Corporate media's incredibly uncritical boosterism of so-called "free trade" deals has been remarked on many times, and continues to be remarkable.
What else but blind faith would allow a story to carry a line like one in the October 12 New York Times, about textile industry opposition to the new deal with South Korea: "The production of shirts and sheets has shifted steadily from the United States to countries with lower-cost labor. Economists argue that this process strengthens the economy as companies and workers shift to more productive and lucrative kinds of work." Of course, if the Times has evidence of laid off textile workers' mass movement to more lucrative work, they're sitting on the scoop of the century.
Elite media's presentation of deals like those just passed with South Korea, Colombia and Panama consists of a barrage of unchecked claims: This time around, those featured funny numbers from proponents, who spoke of increased export growth without talking about imports–kind of like giving half a baseball score–and misleading context, like setting the deals within a storyline about jobs when there's no evidence such deals promote them.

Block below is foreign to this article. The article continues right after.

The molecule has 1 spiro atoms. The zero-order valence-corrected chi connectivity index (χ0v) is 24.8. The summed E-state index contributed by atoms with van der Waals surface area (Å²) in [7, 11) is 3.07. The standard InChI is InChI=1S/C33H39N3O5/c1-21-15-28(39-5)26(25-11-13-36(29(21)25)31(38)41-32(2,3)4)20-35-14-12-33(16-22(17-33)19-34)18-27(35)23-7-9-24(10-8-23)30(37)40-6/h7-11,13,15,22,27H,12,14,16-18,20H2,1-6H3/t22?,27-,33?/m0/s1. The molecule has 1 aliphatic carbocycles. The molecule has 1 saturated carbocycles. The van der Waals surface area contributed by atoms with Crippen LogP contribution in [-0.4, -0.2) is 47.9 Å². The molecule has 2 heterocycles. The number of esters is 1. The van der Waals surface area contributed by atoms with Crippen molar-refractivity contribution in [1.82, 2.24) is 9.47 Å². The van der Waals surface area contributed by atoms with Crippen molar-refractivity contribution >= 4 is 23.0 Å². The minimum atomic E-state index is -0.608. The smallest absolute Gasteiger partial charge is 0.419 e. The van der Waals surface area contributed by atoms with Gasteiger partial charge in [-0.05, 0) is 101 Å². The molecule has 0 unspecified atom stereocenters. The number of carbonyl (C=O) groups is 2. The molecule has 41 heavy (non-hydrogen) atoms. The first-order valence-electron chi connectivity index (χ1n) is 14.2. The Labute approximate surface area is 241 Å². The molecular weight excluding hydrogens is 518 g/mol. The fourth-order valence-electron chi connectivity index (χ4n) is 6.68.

Then you get a line, like that in the October 13 New York Times, once the deals have passed and been heralded as a "rare moment of bipartisan accord," that "the passage of the trade deals is important primarily as a political achievement, and for its foreign policy value in solidifying relationships with strategic allies. The economic benefits are projected to be small."
Some would call that bait and switch. For the corporate press on trade deals, it's standard operating procedure.